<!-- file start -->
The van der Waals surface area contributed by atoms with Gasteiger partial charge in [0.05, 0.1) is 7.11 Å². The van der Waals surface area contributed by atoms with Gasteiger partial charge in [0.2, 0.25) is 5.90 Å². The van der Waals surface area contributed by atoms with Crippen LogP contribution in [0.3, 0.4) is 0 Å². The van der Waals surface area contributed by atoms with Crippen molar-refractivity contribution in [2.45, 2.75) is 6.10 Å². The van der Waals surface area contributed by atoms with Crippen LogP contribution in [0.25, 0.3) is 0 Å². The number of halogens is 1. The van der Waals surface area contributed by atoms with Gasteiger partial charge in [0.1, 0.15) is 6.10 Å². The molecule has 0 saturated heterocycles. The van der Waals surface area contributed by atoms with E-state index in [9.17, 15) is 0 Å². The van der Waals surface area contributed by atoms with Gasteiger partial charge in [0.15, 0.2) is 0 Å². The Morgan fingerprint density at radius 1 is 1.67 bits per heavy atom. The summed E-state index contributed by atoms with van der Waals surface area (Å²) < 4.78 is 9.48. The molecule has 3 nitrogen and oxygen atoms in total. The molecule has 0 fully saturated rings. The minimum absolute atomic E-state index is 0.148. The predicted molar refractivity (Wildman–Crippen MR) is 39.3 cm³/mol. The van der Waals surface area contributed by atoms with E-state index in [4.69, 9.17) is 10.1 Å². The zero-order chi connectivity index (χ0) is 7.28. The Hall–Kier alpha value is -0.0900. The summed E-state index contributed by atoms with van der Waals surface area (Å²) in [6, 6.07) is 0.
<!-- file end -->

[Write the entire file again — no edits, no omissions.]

The van der Waals surface area contributed by atoms with Gasteiger partial charge in [0.05, 0.1) is 7.11 Å². The van der Waals surface area contributed by atoms with Gasteiger partial charge in [0.2, 0.25) is 5.90 Å². The van der Waals surface area contributed by atoms with Crippen LogP contribution in [0.3, 0.4) is 0 Å². The van der Waals surface area contributed by atoms with Crippen molar-refractivity contribution in [2.45, 2.75) is 6.10 Å². The van der Waals surface area contributed by atoms with Crippen LogP contribution in [0.25, 0.3) is 0 Å². The number of halogens is 1. The van der Waals surface area contributed by atoms with Gasteiger partial charge in [0.1, 0.15) is 6.10 Å². The molecule has 0 saturated heterocycles. The van der Waals surface area contributed by atoms with E-state index in [9.17, 15) is 0 Å². The van der Waals surface area contributed by atoms with Gasteiger partial charge in [0.15, 0.2) is 0 Å². The Morgan fingerprint density at radius 1 is 1.67 bits per heavy atom. The summed E-state index contributed by atoms with van der Waals surface area (Å²) < 4.78 is 9.48. The molecule has 3 nitrogen and oxygen atoms in total. The molecule has 0 fully saturated rings. The minimum absolute atomic E-state index is 0.148. The predicted molar refractivity (Wildman–Crippen MR) is 39.3 cm³/mol. The van der Waals surface area contributed by atoms with E-state index in [4.69, 9.17) is 10.1 Å². The zero-order chi connectivity index (χ0) is 7.28. The Hall–Kier alpha value is -0.0900. The summed E-state index contributed by atoms with van der Waals surface area (Å²) in [6, 6.07) is 0.